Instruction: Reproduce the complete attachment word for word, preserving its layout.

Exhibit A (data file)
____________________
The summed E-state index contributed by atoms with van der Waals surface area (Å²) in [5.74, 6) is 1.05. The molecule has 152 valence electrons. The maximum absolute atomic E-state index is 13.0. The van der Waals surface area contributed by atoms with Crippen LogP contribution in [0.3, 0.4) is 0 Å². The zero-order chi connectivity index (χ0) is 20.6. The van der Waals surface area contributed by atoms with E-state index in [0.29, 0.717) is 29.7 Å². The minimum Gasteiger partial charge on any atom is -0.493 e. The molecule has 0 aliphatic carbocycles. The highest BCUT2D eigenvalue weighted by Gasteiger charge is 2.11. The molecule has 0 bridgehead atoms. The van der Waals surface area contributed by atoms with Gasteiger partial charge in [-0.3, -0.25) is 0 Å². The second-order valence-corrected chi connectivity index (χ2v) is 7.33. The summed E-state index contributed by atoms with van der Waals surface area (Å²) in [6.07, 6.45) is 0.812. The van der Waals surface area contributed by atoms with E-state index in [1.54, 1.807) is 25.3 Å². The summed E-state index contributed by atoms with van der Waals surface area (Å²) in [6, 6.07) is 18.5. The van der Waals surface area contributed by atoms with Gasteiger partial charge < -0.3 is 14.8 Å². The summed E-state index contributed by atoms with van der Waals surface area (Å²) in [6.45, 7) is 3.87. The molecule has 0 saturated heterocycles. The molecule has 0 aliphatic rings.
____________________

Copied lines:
The summed E-state index contributed by atoms with van der Waals surface area (Å²) in [5.74, 6) is 1.05. The molecule has 152 valence electrons. The maximum absolute atomic E-state index is 13.0. The van der Waals surface area contributed by atoms with Crippen LogP contribution in [0.3, 0.4) is 0 Å². The zero-order chi connectivity index (χ0) is 20.6. The van der Waals surface area contributed by atoms with E-state index in [0.29, 0.717) is 29.7 Å². The minimum Gasteiger partial charge on any atom is -0.493 e. The molecule has 0 aliphatic carbocycles. The highest BCUT2D eigenvalue weighted by Gasteiger charge is 2.11. The molecule has 0 bridgehead atoms. The van der Waals surface area contributed by atoms with Gasteiger partial charge in [-0.3, -0.25) is 0 Å². The second-order valence-corrected chi connectivity index (χ2v) is 7.33. The summed E-state index contributed by atoms with van der Waals surface area (Å²) in [6.07, 6.45) is 0.812. The van der Waals surface area contributed by atoms with E-state index in [1.54, 1.807) is 25.3 Å². The summed E-state index contributed by atoms with van der Waals surface area (Å²) in [6, 6.07) is 18.5. The van der Waals surface area contributed by atoms with Gasteiger partial charge < -0.3 is 14.8 Å². The summed E-state index contributed by atoms with van der Waals surface area (Å²) in [6.45, 7) is 3.87. The molecule has 0 saturated heterocycles. The molecule has 0 aliphatic rings.